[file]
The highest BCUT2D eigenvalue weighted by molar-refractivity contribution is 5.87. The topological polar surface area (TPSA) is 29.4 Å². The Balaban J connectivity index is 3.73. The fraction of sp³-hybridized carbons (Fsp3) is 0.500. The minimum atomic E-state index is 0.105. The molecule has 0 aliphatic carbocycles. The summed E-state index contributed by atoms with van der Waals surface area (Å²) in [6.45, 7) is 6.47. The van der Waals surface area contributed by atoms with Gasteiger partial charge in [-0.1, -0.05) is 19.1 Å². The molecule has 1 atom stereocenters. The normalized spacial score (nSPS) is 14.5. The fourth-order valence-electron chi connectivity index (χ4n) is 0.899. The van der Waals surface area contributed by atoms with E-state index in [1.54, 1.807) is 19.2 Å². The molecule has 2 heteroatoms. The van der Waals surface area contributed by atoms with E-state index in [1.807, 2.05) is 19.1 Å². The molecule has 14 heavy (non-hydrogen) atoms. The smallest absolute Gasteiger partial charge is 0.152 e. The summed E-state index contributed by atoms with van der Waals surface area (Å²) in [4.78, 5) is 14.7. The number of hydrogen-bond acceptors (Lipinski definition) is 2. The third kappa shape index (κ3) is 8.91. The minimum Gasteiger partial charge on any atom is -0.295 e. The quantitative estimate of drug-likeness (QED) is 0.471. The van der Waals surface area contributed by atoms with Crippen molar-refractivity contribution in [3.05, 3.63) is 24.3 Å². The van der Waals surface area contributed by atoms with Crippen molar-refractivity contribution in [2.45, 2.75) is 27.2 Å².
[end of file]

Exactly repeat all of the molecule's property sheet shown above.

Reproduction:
The highest BCUT2D eigenvalue weighted by molar-refractivity contribution is 5.87. The topological polar surface area (TPSA) is 29.4 Å². The Balaban J connectivity index is 3.73. The fraction of sp³-hybridized carbons (Fsp3) is 0.500. The minimum atomic E-state index is 0.105. The molecule has 0 aliphatic carbocycles. The summed E-state index contributed by atoms with van der Waals surface area (Å²) in [6.45, 7) is 6.47. The van der Waals surface area contributed by atoms with Gasteiger partial charge in [-0.1, -0.05) is 19.1 Å². The molecule has 1 atom stereocenters. The normalized spacial score (nSPS) is 14.5. The fourth-order valence-electron chi connectivity index (χ4n) is 0.899. The van der Waals surface area contributed by atoms with E-state index in [1.54, 1.807) is 19.2 Å². The molecule has 2 heteroatoms. The van der Waals surface area contributed by atoms with E-state index in [1.807, 2.05) is 19.1 Å². The molecule has 14 heavy (non-hydrogen) atoms. The smallest absolute Gasteiger partial charge is 0.152 e. The summed E-state index contributed by atoms with van der Waals surface area (Å²) in [4.78, 5) is 14.7. The number of hydrogen-bond acceptors (Lipinski definition) is 2. The third kappa shape index (κ3) is 8.91. The minimum Gasteiger partial charge on any atom is -0.295 e. The quantitative estimate of drug-likeness (QED) is 0.471. The van der Waals surface area contributed by atoms with Crippen molar-refractivity contribution in [3.05, 3.63) is 24.3 Å². The van der Waals surface area contributed by atoms with Crippen molar-refractivity contribution in [2.45, 2.75) is 27.2 Å².